The other birth was J49, a boy, born to J37 Hy'shqa. In a rare case of a Southern Resident being born in inland waters, we actually know the birthday of J49 is August 6th, and he was born somewhere around Turn Point on Stuart Island. With his birth, Hy'shqa became the youngest mother on record at just over 11 years old. I was worried about these two whales, since the other young mom I witness (K28 Raven was just 12 when she gave birth to K39 in 2006 ) both perished shortly thereafter. But so far, both mom and calf seem to be doing just fine, and Hy'shqa has lots of help from her extended family. J49 is the first grandchild to productive mother J14 Samish and is also the first great-great grandchild to J2 Granny.

J49, left, seen here at about six weeks old following behind grandmother J14 Samish and uncle J26 Mike

This years births and deaths leave us at 84 whales in the Southern Resident Community. To the ones you have lost, you will be dearly missed, and to those that have arrived, we welcome you and hope you live to see the recovery of this endangered population.

5 comments:

Vera said...

What a long and impressive post. So nice that you pay respect to these whales. Sad that there were so many this year.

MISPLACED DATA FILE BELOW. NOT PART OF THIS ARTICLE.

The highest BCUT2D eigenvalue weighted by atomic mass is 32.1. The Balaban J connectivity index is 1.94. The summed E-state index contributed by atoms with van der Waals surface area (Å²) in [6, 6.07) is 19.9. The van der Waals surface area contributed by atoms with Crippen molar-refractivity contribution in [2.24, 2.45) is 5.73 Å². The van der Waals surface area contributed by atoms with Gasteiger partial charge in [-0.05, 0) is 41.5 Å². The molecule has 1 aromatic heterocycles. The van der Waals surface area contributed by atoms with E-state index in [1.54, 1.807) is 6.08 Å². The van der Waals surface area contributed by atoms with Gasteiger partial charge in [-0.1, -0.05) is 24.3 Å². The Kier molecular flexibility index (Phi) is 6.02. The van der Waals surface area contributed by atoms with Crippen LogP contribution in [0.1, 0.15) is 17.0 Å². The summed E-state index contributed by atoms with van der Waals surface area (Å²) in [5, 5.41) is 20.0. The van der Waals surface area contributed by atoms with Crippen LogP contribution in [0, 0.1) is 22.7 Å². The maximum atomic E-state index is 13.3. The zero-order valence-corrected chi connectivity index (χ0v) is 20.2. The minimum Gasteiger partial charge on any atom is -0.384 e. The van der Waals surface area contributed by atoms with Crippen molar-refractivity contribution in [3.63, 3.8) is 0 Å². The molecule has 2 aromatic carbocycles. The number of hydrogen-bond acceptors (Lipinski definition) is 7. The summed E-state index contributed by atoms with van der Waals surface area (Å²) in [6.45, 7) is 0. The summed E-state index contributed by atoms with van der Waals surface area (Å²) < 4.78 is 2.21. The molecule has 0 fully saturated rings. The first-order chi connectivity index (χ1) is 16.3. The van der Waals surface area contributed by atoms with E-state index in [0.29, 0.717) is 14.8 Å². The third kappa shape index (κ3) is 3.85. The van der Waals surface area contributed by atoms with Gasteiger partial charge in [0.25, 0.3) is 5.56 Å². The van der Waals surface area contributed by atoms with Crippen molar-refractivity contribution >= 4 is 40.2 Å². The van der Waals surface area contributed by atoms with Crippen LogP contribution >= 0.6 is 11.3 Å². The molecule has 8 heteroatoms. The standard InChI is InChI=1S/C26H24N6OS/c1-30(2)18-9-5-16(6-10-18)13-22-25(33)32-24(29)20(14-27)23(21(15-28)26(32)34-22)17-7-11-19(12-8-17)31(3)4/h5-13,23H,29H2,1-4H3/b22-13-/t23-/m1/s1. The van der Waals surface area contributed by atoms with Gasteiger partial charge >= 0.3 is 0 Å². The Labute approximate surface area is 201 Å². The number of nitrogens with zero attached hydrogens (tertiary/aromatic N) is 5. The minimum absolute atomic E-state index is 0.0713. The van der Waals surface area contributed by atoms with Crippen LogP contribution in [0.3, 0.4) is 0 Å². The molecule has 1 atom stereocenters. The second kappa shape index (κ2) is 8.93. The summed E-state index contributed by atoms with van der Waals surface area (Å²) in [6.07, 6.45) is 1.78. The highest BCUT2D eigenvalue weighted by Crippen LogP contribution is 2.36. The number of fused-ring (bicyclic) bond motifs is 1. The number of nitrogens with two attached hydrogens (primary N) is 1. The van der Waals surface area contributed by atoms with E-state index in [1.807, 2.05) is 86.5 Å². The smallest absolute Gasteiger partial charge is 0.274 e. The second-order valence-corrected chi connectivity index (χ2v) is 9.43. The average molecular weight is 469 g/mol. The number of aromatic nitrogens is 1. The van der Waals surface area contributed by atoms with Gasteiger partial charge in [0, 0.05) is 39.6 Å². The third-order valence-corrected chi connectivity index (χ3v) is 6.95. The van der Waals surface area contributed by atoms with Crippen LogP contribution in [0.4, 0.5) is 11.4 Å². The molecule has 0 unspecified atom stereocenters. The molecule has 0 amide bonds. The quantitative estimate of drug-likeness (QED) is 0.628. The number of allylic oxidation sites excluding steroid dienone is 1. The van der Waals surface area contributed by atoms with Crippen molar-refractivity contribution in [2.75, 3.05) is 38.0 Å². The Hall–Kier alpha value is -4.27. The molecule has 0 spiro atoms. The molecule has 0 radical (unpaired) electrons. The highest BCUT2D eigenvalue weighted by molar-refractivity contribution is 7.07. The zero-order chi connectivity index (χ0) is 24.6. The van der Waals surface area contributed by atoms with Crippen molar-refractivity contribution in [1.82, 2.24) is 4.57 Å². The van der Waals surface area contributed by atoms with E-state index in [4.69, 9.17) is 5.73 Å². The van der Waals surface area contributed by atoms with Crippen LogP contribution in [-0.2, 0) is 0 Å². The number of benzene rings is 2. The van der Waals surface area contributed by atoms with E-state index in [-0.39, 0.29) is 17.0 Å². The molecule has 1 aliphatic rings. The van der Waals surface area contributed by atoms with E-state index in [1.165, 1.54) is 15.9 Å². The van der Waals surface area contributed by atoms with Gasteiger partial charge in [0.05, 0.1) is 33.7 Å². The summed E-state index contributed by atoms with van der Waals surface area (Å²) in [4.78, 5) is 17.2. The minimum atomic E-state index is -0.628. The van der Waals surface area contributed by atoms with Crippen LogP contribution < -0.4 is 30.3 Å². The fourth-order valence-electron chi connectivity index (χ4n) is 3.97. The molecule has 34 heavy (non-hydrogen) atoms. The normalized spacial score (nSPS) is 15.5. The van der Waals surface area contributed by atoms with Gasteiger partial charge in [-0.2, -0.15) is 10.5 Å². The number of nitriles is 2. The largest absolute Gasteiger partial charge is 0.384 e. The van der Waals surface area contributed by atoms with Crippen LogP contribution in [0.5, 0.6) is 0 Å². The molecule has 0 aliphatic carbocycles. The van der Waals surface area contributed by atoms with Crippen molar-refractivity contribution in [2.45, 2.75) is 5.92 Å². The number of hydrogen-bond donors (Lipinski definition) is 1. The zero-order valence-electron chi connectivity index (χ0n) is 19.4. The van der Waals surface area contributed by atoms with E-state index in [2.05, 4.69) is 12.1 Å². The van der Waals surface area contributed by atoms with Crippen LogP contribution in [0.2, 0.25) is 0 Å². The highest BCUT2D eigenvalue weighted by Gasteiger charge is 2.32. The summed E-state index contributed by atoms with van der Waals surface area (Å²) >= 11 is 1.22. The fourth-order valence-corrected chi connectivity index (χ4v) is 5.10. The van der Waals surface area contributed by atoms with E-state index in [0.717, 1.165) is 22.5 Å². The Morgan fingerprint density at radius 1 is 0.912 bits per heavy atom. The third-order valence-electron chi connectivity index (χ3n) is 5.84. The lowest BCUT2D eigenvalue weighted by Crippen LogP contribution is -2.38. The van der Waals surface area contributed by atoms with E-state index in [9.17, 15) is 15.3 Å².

Jessica said...

I almost cried reading through this. What a beautiful post.

Lancashire and Lakeland Outback Adventure Wildlife Safaris said...

Very sad that it's such a long post Monika - hopefully next year you;ll only have births to report. Fingers crossed

Cheers

Davo

S.P. Laws said...

Thank you for taking the time to write this, Monika. The photos posted are wonderful and perfect reminders of how majestic these creatures are.
In 2008 didn't the local pods loose eight whales? I remember folks saying that was a record at the time.
So sad...

Anonymous said...

Thank you for documenting this for us to read as our family continues to learn about these magnificent animals. We had whales this year a Rosario, just incredible. So sad to understand the number is losses.